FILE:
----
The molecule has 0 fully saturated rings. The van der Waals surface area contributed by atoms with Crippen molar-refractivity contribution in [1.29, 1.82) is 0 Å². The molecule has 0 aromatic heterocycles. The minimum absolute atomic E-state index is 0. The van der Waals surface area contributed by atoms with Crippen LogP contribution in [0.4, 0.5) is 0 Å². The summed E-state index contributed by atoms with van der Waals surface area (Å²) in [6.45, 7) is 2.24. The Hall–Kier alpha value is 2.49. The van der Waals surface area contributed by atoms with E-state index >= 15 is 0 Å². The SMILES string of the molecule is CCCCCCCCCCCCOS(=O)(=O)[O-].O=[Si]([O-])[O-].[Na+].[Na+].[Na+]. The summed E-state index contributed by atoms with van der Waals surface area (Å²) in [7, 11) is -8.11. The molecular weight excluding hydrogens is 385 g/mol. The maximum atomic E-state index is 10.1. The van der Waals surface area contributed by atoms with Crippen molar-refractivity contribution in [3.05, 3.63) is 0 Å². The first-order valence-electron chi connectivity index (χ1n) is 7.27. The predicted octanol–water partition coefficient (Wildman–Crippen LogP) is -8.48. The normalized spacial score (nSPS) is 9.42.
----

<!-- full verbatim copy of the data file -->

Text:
The molecule has 0 fully saturated rings. The van der Waals surface area contributed by atoms with Crippen molar-refractivity contribution in [1.29, 1.82) is 0 Å². The molecule has 0 aromatic heterocycles. The minimum absolute atomic E-state index is 0. The van der Waals surface area contributed by atoms with Crippen LogP contribution in [0.4, 0.5) is 0 Å². The summed E-state index contributed by atoms with van der Waals surface area (Å²) in [6.45, 7) is 2.24. The Hall–Kier alpha value is 2.49. The van der Waals surface area contributed by atoms with E-state index >= 15 is 0 Å². The SMILES string of the molecule is CCCCCCCCCCCCOS(=O)(=O)[O-].O=[Si]([O-])[O-].[Na+].[Na+].[Na+]. The summed E-state index contributed by atoms with van der Waals surface area (Å²) in [7, 11) is -8.11. The molecular weight excluding hydrogens is 385 g/mol. The maximum atomic E-state index is 10.1. The van der Waals surface area contributed by atoms with Crippen molar-refractivity contribution in [3.05, 3.63) is 0 Å². The first-order valence-electron chi connectivity index (χ1n) is 7.27. The predicted octanol–water partition coefficient (Wildman–Crippen LogP) is -8.48. The normalized spacial score (nSPS) is 9.42.